While most are familiar with the eruption of Mt. St. Helens in 1980, the largest volcanic eruption of the 20th century, releasing 30 times the amount of magma emitted by Mt. St. Helens, is comparatively obscure. Novarupta, located about 290 miles southwest of Anchorage on the Alaskan peninsula, erupted in 1912 and covered the vicinity in over 3 cubic miles of ash. No confirmed deaths were attributed to the eruption, but any individuals nearby would have perished instantly. Months passed before residents of the lower 48 states were even aware of the eruption.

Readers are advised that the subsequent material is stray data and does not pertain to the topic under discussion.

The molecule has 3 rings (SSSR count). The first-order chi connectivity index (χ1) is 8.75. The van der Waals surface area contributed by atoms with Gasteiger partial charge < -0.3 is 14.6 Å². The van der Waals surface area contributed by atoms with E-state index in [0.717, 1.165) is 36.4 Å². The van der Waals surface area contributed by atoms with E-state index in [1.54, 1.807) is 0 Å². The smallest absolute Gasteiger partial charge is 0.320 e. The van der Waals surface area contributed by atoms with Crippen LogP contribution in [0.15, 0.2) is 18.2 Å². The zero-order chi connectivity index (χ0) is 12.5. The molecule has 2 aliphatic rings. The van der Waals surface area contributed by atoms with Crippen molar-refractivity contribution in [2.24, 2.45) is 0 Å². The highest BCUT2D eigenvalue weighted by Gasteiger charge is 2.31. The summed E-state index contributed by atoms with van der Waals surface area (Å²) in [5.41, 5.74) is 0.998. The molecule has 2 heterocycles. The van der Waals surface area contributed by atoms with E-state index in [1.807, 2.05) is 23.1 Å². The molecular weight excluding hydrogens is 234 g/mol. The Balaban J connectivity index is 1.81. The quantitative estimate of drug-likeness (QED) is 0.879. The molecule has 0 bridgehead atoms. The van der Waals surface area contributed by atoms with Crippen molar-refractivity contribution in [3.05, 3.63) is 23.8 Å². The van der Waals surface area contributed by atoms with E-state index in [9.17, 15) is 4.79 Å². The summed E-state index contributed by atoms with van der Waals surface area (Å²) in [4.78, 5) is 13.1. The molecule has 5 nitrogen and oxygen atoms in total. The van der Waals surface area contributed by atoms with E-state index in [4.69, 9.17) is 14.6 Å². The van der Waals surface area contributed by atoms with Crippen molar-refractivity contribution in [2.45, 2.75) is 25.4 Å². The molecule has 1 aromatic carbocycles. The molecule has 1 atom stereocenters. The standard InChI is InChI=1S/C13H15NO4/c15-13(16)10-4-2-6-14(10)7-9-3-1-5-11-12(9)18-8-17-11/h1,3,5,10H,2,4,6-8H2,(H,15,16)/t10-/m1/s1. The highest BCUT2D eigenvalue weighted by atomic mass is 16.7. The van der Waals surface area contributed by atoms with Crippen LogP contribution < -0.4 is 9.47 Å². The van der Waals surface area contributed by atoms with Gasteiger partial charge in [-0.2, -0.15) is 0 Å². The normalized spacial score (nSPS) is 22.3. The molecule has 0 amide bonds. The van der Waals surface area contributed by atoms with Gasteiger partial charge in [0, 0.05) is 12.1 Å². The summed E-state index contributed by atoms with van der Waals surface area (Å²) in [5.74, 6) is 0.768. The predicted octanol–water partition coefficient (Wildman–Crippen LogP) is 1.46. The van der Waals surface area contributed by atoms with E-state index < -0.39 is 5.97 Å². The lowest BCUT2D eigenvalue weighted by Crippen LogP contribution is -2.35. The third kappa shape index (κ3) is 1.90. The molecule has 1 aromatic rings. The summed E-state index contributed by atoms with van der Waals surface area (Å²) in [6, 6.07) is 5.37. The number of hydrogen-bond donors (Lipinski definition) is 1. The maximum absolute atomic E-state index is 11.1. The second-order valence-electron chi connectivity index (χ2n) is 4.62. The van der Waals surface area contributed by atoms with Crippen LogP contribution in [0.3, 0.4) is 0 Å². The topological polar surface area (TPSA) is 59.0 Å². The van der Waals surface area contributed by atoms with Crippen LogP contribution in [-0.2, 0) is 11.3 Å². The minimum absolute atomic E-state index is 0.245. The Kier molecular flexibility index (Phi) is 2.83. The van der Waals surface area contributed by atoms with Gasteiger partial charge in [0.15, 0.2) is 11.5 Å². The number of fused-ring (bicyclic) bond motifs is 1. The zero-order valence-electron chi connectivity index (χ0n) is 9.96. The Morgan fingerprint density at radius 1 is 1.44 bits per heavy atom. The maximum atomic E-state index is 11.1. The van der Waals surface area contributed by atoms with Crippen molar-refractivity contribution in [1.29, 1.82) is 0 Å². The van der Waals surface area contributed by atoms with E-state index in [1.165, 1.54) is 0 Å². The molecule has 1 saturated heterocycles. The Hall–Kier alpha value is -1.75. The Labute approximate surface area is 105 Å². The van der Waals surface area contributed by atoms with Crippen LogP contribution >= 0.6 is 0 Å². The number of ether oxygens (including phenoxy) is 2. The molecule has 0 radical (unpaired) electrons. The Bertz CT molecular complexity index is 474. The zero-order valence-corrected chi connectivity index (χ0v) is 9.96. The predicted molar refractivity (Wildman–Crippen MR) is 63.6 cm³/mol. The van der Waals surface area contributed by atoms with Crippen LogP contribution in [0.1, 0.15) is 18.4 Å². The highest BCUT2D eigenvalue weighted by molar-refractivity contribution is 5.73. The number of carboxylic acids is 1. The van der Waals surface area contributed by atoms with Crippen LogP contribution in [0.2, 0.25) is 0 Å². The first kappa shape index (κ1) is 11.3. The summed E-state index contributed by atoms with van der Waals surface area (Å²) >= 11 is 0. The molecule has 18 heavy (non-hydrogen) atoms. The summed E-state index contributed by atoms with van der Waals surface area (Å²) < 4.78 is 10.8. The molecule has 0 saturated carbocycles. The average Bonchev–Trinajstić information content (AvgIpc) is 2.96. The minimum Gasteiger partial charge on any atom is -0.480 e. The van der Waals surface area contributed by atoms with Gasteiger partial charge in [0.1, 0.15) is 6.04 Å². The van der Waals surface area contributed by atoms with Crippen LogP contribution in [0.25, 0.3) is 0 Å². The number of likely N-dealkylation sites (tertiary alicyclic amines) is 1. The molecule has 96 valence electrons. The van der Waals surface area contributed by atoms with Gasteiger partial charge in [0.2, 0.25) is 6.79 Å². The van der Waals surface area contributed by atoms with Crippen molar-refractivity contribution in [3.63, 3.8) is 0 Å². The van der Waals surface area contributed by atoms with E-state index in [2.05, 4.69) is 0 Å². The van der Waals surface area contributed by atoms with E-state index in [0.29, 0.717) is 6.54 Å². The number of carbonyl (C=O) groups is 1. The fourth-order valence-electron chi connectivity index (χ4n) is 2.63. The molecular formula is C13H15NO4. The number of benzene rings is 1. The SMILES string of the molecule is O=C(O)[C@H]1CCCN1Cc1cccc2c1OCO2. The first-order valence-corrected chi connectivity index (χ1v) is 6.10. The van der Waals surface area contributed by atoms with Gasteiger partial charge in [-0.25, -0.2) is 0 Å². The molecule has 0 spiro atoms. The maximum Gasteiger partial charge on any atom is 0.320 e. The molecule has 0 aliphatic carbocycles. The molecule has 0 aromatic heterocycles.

Four years after the eruption, an expedition in the area revealed that the surrounding valleys were secreting large clouds of steam strong enough to use to cook meals. This geothermal anomaly was called “The Valley of Ten Thousand Smokes”, and its marvelous beauty was documented in pictures taken by the expeditioners.